Today is Father's Day in Australia. I thought it might be an opportune time to commit to text some thoughts about fatherhood that have been percolating in the back of my mind for a while. Thoughts that have spurred me to action to ensure I can be the father my daughters deserve.
Not that long ago I read an article that really challenged me. It presented the notion that children have a time in their lives when they still highly regard and respect their parents, are old enough to start to understand adult concepts and are still pliable in their thinking. As they get older, and the teenage years set in, they become less likely to listen to their parents, with their values and beliefs beginning to crystallise into life-long shapes. This precious window of influence varies from child to child but generally exists between mid-primary to early high school. My own children are either in or entering this time.
This led me to think long and hard about what influence I was having on my own daughters. What example am I setting them? What will their views of fathers, husbands and men in general be as a result of my influence? The honest answers to these questions were hard. I spent most of my time at work. When I was home, I was too stressed, tired and emotionally exhausted to really engage with my wife or my daughters. Practically; rarely around. Emotionally; unavailable. Physically; too weary to be involved. What a terrible example! So I made changes and set about reconnecting with my family. Here's the results after a few short weeks, even with a broken shoulder.
Firstly, I made a conscious effort to support my wife with discipline. Now, when people say "discipline" what they often mean is "punishment"; this isn't what I'm referring to. Punishment can be a tool for achieving discipline, but isn't in and of itself discipline. Doing what is expected of you, even when you may not want to, or when you aren't being supervised; this is discipline! Now I am far more involved in making sure the girls do exactly this. Oddly enough, it doesn't need a lot shouting, threatening or waving a big stick. In actuality, I find if I gently and assertively make certain the girls are operating and behaving in a way we deem appropriate, they are far more likely to continue in that pattern even when we aren't watching. I give them lots of positive reinforcement, reward them when they do the right thing and be very generous with hugs. The bonus is, I am setting a standard I hope they hold their future husbands to. I hope they see the absence of violence, aggression and emotional manipulation as a hard necessity in the way any man treats them, but especially their future children (not too soon though!)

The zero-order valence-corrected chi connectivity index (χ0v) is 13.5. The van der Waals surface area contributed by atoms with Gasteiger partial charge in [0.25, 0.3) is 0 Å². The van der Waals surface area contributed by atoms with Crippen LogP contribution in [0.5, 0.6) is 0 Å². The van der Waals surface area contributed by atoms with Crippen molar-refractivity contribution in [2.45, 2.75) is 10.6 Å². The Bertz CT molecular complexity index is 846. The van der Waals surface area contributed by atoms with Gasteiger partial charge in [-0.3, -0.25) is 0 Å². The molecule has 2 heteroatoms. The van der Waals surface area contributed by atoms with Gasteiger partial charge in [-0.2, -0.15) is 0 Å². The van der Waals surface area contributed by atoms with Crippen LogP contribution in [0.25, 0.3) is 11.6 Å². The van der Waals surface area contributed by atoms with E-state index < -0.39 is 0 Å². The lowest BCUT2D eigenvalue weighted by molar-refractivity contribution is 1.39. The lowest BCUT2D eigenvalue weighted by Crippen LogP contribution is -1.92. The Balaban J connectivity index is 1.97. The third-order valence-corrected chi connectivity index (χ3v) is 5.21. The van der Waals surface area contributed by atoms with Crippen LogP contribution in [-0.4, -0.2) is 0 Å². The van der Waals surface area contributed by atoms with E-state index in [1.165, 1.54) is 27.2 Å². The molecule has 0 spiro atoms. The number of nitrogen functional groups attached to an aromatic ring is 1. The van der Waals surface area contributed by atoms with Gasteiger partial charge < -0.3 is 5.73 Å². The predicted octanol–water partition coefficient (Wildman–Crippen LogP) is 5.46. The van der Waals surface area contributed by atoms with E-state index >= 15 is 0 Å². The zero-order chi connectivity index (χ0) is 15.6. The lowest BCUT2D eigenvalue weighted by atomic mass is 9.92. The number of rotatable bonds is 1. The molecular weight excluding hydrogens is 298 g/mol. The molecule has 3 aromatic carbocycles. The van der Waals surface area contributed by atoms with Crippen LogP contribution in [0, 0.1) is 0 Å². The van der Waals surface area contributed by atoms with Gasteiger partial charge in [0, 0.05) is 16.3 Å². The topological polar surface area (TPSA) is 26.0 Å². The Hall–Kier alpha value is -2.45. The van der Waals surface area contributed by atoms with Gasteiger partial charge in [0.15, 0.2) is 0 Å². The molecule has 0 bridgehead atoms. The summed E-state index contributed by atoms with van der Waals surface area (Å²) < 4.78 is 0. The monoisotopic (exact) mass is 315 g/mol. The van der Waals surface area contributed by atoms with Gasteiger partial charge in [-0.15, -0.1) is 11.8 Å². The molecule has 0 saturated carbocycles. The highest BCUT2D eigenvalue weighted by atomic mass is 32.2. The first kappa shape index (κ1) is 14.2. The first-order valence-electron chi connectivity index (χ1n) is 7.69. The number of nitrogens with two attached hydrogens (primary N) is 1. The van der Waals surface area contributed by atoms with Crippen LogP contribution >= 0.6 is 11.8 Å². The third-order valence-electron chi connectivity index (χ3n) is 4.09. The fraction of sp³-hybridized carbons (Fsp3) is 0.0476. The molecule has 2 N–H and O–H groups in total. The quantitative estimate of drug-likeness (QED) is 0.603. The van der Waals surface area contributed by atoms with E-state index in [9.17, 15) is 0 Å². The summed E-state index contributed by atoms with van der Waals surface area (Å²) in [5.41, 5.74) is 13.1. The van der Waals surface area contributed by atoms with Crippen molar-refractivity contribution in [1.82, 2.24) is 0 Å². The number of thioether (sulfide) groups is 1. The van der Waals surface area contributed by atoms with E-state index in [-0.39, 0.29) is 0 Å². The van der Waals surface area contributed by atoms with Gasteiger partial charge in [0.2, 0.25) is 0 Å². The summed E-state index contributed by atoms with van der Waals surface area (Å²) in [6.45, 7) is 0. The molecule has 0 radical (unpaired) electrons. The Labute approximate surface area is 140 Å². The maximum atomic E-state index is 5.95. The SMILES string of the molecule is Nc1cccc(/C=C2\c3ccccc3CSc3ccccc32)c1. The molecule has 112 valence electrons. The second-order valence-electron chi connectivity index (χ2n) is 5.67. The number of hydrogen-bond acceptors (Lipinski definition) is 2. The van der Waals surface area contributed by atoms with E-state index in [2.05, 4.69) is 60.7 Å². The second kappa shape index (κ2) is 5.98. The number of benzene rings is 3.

The other aspect I have noticed is with my relationship with my (long suffering) wife. The extra support I can provide her with the domestic duties, is allowing her to relax more in the freedom of knowing and seeing this is a team effort, again. I'd almost forgotten what quiet, relaxed evenings at home felt like! The added emotional energy we both have is obviously beneficial, but as a father I hope my daughters watch the way I interact with my wife. I hope they learn how a man treats his wife; with tenderness, respect, support and genuine affection. Again, harshness, aggression, manipulation and competitiveness have no place between my wife and I. Now I am by no means "husband of the century" and I fail. Often. It's just as important to show my children that humility and contrition are just as important. When we say sorry, if the situation is appropriate, I let my children see that men can be wrong and when I am, how I make up. Learning how to say sorry, be forgiven and restore a relationship is such a crucial skill in any relationship and sorely lacking in modern society.
While there have been some fairly radical changes in the Gray house recently, the early signs are overwhelmingly positive. I'm committed to ensure my girls learn the value of family, learn from my example how real men behave toward and around women. If I want my girls to find a life long partnership that allows them to fulfil their dreams in a healthy and vibrant relationship, I need to hold myself to the standards I want them to expect from that partner. I need to lead by example, love until it hurts, always put my family first and be the Dad and husband they deserve! Being a father and husband is huge honour and massive responsibility. I hope and pray I can be the father my daughters need and deserve. Happy Father's Day to all the dads out there - it's a tough job but the rewards are immense!